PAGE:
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Please note: this information was current as of November 2006 but is still a useful guide to today's market. For more recent information, see our 2012 Car GPS review.
A car navigation system consists of:
You enter into the system where you want to go. Using the map data, it then plots a route (you can usually choose between the fastest or the shortest route — which aren’t necessarily the same — or specifically exclude toll roads or highways), calculates the travel distance and estimated time of arrival, and displays the route on a map.
Using satellite signals, it keeps track of your position and guides you along the plotted route with travel instructions on the display and verbally via a computer-generated voice.
Portable units sit in a cradle with a suction cap that can be attached to the windscreen. They plug into the cigarette lighter, but also have a battery that provides a few hours of operation. They’re installed within moments, and can therefore easily be moved from car to car.
Integrated systems are usually connected to the car’s electronics, and can overcome some of the limitations of portable units. For example, they can use speed information to keep calculating your position when there’s no satellite signal (for example, in a tunnel).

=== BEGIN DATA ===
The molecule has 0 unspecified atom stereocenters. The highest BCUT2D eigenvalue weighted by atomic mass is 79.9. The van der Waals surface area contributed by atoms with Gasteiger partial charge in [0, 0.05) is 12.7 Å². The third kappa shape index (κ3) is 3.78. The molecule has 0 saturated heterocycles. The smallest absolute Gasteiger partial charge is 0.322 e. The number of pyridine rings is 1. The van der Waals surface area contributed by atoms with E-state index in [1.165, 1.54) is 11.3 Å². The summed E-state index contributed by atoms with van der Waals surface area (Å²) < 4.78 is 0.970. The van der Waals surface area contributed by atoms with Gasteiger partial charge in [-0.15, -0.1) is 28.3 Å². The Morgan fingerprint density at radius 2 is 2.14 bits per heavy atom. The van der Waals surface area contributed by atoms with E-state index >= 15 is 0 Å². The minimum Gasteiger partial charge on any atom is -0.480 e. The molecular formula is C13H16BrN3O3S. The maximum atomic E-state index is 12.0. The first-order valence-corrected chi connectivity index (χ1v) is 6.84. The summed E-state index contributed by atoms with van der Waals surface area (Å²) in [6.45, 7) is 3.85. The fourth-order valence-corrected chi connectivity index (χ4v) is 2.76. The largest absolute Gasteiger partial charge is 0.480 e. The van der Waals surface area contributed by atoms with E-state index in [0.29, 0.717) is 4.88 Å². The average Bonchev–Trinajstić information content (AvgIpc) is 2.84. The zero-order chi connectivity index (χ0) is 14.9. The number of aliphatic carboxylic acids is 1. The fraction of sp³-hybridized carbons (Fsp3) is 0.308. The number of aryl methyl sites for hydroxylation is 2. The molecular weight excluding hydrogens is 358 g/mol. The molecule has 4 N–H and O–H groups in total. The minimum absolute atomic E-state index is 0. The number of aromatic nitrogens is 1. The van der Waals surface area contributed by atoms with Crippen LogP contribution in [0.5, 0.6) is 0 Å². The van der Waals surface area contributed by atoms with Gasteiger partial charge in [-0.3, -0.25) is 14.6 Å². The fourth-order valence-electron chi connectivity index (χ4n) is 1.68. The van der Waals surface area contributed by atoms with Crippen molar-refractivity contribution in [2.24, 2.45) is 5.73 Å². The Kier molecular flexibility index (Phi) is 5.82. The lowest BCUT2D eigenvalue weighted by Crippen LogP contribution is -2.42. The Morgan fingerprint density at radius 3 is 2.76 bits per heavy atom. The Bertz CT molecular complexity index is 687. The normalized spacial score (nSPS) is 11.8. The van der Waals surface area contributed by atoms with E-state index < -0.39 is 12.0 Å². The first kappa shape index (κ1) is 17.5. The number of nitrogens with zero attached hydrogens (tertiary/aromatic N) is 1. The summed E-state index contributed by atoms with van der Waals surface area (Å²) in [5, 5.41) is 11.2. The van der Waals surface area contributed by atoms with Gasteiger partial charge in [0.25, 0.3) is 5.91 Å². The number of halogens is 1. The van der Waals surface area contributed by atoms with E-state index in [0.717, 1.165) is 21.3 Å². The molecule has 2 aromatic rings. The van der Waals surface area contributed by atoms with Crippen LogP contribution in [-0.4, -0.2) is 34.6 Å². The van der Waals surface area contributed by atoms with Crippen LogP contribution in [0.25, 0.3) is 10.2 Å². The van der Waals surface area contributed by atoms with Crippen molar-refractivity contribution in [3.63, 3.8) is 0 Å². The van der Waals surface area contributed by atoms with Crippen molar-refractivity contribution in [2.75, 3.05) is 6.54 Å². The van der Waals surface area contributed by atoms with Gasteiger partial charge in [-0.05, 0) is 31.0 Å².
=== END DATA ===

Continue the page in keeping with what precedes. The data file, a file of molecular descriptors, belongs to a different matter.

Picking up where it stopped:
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Video: What to look for - GPS
Want a new GPS for the car? Here's what you should look for.
GPS stands for Global Positioning System. It was developed by the US military, but is available free of charge to the general public. It has many commercial uses, from land, sea and air navigation to land surveying and map-making. GPS consists of 24 satellites that orbit Earth exactly twice a day at an altitude of about 20,200 km. The orbits are aligned so that at least four satellites are ‘visible’ at any time from most places on Earth. The satellites carry highly accurate atomic clocks and constantly send coded time signals to Earth. A GPS receiver can read these signals and use the time delay between the send and receive times to calculate its distance from the satellite (assuming the signal travels at the speed of light). A receiver uses a method called three-dimensional trilateration to then calculate its position on Earth:
If you want to read more about GPS, there's lots of information on the web - for example: